The Silent Sniper System was an American experimental sniper rifle.
In August of 1967, the U.S. Army Limited War Laboratory (USALWL, or LWL) began initial development on a silenced sniping weapon as part of continued efforts to help improve sniper capabilities. The AAI Corporation was contracted to manufacture the weapon, of which they produced six prototypes, with Barnes Bullets to produce nine-thousand rounds of subsonic ammunition for them.
Two of the rifles, with two-thousand rounds of ammunition, were delivered to the Aberdeen testing grounds for testing purposes in 1967. Aberdeen worked out several issues in the rifle, and reports from the LWL indicated that the rifle was delayed for deployment twice because of them.
Five of the rifles, along with most of the ammunition, were delivered to the 23rd Infantry Division of the United States Army in Vietnam for testing and evaluation purposes in 1971. After delivery, LWL reported that any further development would be handled by the U.S. Army Weapons Command.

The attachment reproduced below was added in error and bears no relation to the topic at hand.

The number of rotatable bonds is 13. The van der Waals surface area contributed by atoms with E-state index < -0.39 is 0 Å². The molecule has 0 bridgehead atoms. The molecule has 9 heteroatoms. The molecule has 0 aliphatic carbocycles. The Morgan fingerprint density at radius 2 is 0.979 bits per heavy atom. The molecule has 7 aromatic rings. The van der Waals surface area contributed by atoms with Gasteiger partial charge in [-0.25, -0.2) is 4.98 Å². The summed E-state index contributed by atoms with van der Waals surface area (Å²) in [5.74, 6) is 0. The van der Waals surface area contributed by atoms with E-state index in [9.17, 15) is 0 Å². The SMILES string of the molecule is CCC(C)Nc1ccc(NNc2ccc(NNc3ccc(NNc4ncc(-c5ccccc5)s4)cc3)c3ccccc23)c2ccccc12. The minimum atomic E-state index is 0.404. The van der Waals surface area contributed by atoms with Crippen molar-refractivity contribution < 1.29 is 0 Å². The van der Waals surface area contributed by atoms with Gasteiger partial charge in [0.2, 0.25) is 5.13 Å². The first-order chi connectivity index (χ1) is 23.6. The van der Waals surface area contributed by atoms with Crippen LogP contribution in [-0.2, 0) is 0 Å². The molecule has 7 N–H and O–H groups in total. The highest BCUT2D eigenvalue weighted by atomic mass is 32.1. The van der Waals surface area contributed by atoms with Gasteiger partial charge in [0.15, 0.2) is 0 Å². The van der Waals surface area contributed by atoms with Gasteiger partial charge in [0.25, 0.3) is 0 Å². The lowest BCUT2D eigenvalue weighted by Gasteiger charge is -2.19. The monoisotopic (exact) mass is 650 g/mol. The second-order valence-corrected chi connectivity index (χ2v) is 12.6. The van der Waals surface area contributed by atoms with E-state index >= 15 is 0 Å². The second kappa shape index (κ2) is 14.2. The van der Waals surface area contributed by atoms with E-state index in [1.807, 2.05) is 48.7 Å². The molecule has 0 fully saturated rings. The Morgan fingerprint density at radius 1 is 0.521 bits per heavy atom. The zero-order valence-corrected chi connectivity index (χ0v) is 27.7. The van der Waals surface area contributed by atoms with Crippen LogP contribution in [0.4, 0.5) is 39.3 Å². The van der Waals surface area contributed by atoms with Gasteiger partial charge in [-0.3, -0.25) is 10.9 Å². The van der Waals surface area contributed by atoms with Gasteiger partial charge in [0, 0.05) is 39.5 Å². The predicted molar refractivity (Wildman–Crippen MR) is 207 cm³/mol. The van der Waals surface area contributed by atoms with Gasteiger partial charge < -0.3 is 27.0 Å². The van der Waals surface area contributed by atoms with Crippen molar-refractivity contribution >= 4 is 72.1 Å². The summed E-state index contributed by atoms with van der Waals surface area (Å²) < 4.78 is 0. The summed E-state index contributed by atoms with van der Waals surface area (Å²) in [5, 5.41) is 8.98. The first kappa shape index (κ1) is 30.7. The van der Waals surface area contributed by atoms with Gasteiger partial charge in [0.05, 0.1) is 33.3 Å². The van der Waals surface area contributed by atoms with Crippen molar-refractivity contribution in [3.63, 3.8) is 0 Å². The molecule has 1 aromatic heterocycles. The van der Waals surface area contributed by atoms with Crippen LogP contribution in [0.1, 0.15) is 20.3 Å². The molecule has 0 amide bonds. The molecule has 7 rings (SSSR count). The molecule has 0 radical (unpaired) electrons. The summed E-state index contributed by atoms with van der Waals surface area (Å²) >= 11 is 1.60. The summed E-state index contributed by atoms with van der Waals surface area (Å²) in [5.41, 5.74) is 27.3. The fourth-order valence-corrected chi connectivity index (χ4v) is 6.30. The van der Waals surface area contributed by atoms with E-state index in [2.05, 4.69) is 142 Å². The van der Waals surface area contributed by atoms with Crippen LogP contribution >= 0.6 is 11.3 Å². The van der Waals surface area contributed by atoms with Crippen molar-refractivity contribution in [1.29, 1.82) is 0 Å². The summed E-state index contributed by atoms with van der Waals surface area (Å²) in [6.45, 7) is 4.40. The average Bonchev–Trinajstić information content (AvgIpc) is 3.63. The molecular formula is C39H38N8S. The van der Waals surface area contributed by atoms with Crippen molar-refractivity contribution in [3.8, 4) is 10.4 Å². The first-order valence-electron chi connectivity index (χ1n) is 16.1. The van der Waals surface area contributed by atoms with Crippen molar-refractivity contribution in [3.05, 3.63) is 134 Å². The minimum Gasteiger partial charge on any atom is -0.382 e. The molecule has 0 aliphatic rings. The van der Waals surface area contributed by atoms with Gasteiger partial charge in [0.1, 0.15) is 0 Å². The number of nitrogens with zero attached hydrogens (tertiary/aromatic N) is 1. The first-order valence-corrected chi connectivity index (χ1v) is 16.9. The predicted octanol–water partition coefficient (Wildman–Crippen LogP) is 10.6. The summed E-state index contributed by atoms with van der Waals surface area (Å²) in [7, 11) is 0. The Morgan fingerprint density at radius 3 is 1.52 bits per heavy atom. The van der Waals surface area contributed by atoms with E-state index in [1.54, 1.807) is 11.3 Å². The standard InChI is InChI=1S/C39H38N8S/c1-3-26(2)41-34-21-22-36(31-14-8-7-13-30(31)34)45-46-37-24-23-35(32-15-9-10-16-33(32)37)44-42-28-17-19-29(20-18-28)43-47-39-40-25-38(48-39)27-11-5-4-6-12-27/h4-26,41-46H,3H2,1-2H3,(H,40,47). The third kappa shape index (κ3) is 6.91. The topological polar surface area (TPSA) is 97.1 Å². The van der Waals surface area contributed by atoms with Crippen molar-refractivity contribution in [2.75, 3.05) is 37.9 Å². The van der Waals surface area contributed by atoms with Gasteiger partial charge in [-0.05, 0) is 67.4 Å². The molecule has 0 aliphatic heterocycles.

The weapon proved to be unpopular with the troops, because of its large size and bulk. Snipers were not confident of being able to land killing shots out to 250 meters and beyond using the rifle. Most wished to drop out of testing it and to instead use XM21 sniper rifles equipped with Sionics sound suppressors.
The Silent Sniper System was based on a Winchester Model 70 bolt-action rifle, particularly of the Super Grade African model, chambered in .458 caliber to use a specialized subsonic cartridge, with the barrel modified for noise reduction.
For its standard sighting system, it uses LWL's Adjustable Ranging Telescope (ART) with the ballistic cam tailored to the ballistics of the cartridge's 500-grain (32.39 grams) projectile. There is also a provision for an alternate sighting system; An adapter mount base for using a Starlight night vision scope.
With its integrally-silenced barrel, inspired by the De Lisle carbine, the weapon's firing signature would be inaudible beyond 100 meters.